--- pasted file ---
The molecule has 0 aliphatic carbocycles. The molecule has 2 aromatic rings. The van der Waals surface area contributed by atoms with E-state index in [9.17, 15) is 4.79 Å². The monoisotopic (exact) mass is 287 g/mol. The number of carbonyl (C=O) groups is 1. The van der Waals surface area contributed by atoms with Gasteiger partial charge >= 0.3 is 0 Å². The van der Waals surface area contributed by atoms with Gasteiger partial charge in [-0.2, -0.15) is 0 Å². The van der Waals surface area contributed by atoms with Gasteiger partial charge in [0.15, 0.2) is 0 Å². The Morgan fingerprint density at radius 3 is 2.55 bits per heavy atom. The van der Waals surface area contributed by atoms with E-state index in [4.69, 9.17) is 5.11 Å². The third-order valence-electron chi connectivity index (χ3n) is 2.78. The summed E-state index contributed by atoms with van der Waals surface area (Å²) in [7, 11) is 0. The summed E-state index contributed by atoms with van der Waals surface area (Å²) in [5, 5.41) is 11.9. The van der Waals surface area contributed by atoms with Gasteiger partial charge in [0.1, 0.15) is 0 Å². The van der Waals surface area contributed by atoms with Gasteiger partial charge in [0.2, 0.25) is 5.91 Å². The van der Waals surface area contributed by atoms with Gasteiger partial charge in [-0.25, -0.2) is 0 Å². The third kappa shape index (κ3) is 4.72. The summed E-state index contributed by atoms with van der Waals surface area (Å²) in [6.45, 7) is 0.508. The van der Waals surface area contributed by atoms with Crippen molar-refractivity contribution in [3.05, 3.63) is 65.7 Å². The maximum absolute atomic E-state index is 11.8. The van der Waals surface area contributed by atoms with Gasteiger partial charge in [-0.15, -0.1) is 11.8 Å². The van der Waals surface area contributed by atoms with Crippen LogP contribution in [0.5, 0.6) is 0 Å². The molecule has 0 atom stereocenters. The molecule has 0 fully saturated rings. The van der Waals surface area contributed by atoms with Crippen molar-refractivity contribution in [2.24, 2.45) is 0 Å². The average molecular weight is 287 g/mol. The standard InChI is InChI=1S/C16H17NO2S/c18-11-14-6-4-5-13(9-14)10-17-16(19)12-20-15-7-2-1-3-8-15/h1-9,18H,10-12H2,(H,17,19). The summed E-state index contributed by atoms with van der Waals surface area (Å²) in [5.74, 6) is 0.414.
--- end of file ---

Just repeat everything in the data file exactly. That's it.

The molecule has 0 aliphatic carbocycles. The molecule has 2 aromatic rings. The van der Waals surface area contributed by atoms with E-state index in [9.17, 15) is 4.79 Å². The monoisotopic (exact) mass is 287 g/mol. The number of carbonyl (C=O) groups is 1. The van der Waals surface area contributed by atoms with Gasteiger partial charge >= 0.3 is 0 Å². The van der Waals surface area contributed by atoms with Gasteiger partial charge in [-0.2, -0.15) is 0 Å². The van der Waals surface area contributed by atoms with Gasteiger partial charge in [0.15, 0.2) is 0 Å². The Morgan fingerprint density at radius 3 is 2.55 bits per heavy atom. The van der Waals surface area contributed by atoms with E-state index in [4.69, 9.17) is 5.11 Å². The third-order valence-electron chi connectivity index (χ3n) is 2.78. The summed E-state index contributed by atoms with van der Waals surface area (Å²) in [7, 11) is 0. The summed E-state index contributed by atoms with van der Waals surface area (Å²) in [5, 5.41) is 11.9. The van der Waals surface area contributed by atoms with Gasteiger partial charge in [0.1, 0.15) is 0 Å². The van der Waals surface area contributed by atoms with Gasteiger partial charge in [0.2, 0.25) is 5.91 Å². The van der Waals surface area contributed by atoms with Gasteiger partial charge in [-0.25, -0.2) is 0 Å². The third kappa shape index (κ3) is 4.72. The summed E-state index contributed by atoms with van der Waals surface area (Å²) in [6.45, 7) is 0.508. The van der Waals surface area contributed by atoms with Crippen molar-refractivity contribution in [3.05, 3.63) is 65.7 Å². The maximum absolute atomic E-state index is 11.8. The van der Waals surface area contributed by atoms with Gasteiger partial charge in [-0.15, -0.1) is 11.8 Å². The van der Waals surface area contributed by atoms with Crippen LogP contribution in [0.5, 0.6) is 0 Å². The molecule has 0 atom stereocenters. The molecule has 0 fully saturated rings. The van der Waals surface area contributed by atoms with Crippen molar-refractivity contribution in [2.24, 2.45) is 0 Å². The average molecular weight is 287 g/mol. The standard InChI is InChI=1S/C16H17NO2S/c18-11-14-6-4-5-13(9-14)10-17-16(19)12-20-15-7-2-1-3-8-15/h1-9,18H,10-12H2,(H,17,19). The summed E-state index contributed by atoms with van der Waals surface area (Å²) in [5.74, 6) is 0.414.